Abortion in Judaism by Daniel Schiff

By Daniel Schiff

Abortion in Judaism offers an entire Jewish criminal heritage of abortion from the earliest suitable biblical references throughout the finish of the 20 th century. For the 1st time, virtually each Jewish textual content proper to the abortion factor is explored intimately. those texts are investigated in ancient series, thereby elucidating the improvement inherent in the Jewish method of abortion. The paintings considers the insights that this thematic background offers into Jewish moral ideas, in addition to into the function of halakhah inside Judaism.

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Other explanations could be advanced. It is conceivable, for example, that Josephus was attempting to make a differentiation between the case of an induced miscarriage that is caused by an aggressor, in which the resultant harm could have been unintentional, and the instance of a woman who aborts her own fetus. In the Middle Assyrian Laws, the former case generally resulted in a fine, while the latter was the cause of repugnance and death for the perpetrator; Josephus may be trying to replicate this pattern by articulating a far more stringent standard for the woman who deliberately self-aborts.

Not imposing monetary liability, but acquitting him of it . . But if he is liable for death, surely it is unnecessary to teach that he is not liable to make compensation? Hence it follows that he is liable neither to execution nor to make compensation. Bei Chizkiyah’s approach holds that if the death penalty cannot be applied, monetary compensation is inappropriate in such a case. As one of the foremost Talmudists, Rabbi Adin Steinsaltz, explains: The essence of Chizkiyah’s system is that when a person commits a crime which contains room for guilt of a capital nature – whether the laws of capital cases are applicable in this instance or whether there is no possibility of applying such laws – since this transgression subsumes an element of the law of death, he is not liable for any compensation in this matter.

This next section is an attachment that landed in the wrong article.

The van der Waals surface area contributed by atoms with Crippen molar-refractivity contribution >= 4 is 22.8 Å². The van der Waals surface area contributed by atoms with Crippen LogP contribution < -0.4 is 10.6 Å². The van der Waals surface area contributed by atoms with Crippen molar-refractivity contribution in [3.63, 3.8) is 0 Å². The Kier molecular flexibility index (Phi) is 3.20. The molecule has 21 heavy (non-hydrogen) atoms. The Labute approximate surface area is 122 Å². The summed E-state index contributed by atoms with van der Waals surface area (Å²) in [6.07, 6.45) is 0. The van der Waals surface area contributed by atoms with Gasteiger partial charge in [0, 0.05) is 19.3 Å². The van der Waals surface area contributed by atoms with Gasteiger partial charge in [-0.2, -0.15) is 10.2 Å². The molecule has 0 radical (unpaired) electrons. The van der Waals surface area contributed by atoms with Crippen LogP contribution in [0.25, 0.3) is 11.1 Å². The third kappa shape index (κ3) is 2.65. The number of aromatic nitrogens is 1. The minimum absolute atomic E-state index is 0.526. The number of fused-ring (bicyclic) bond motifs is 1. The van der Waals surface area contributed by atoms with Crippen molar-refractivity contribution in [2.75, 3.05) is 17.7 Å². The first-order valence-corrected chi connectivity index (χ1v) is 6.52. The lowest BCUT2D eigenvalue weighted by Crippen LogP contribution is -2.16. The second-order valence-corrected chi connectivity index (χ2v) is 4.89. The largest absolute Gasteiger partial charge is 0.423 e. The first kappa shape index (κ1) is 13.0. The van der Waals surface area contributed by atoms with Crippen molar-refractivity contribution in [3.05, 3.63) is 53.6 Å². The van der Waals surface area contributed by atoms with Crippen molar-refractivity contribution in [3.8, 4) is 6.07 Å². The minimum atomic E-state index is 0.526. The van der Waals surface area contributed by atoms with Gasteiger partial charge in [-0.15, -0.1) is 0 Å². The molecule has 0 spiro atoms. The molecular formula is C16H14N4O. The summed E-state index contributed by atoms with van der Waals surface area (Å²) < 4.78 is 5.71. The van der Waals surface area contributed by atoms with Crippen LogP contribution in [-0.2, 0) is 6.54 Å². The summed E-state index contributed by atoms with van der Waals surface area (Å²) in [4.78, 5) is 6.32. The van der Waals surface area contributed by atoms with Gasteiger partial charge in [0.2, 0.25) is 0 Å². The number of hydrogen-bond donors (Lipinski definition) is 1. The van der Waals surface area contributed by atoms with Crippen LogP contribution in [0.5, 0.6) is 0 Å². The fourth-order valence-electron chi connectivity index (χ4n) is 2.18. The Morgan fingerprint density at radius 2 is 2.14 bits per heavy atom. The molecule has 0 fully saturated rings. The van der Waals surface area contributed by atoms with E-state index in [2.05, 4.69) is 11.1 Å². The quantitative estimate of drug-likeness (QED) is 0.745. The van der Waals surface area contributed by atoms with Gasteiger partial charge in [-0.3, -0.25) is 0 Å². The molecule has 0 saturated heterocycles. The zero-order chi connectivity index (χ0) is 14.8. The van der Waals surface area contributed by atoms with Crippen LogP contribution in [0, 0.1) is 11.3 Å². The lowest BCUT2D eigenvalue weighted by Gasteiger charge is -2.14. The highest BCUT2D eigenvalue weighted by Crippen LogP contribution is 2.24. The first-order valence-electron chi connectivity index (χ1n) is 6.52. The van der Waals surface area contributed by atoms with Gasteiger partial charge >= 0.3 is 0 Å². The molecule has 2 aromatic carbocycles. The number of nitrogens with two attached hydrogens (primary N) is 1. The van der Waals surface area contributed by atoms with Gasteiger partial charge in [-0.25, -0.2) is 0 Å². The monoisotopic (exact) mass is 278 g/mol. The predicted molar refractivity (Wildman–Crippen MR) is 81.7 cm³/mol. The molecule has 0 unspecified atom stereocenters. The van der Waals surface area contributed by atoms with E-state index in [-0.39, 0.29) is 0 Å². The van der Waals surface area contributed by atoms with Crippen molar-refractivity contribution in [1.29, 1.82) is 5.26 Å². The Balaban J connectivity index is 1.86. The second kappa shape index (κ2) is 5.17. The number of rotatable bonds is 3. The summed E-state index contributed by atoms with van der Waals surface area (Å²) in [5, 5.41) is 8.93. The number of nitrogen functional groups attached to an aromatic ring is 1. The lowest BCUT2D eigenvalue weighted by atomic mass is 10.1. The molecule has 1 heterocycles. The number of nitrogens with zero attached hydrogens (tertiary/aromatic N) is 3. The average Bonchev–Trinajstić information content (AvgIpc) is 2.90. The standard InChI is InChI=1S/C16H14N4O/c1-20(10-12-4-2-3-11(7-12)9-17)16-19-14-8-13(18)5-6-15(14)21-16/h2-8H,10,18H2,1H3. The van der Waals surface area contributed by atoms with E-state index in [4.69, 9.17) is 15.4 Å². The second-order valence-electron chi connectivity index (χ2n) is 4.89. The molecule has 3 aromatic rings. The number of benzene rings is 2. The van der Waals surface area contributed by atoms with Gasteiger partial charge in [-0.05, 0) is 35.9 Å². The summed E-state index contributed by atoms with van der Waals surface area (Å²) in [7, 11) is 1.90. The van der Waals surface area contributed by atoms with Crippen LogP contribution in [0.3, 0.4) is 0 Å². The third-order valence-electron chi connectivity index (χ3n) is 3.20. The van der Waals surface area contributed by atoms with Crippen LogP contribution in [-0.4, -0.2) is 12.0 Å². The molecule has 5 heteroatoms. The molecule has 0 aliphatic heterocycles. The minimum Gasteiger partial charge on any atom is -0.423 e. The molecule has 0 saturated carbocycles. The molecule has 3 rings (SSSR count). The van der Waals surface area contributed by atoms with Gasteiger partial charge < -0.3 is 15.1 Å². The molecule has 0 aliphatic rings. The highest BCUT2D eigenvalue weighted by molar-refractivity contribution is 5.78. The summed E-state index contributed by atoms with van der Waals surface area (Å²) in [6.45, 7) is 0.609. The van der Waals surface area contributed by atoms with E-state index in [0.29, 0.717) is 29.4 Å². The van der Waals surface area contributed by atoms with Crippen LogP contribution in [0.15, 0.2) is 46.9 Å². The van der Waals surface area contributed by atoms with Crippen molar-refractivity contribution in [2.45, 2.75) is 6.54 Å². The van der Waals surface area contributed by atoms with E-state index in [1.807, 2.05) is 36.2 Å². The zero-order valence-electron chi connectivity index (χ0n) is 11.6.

H. Schiffman, From Text to Tradition: A History of Second Temple and Rabbinic Judaism, Hoboken, Ktav Publishing House Incorporated, , p. . On the influence of the notion of ensoulment on early Christian thought, see below, chapter , pp. –. Aptowitzer, “Criminal Law,” , n. . According to St. Basil, “[w]hoever purposely destroys a fetus incurs the penalty of murder. We do not ask precisely whether it is formed or not formed . ”; G. Grisez, Abortion: The Myths, the Realities and the Arguments, New York, Corpus Books, , p.

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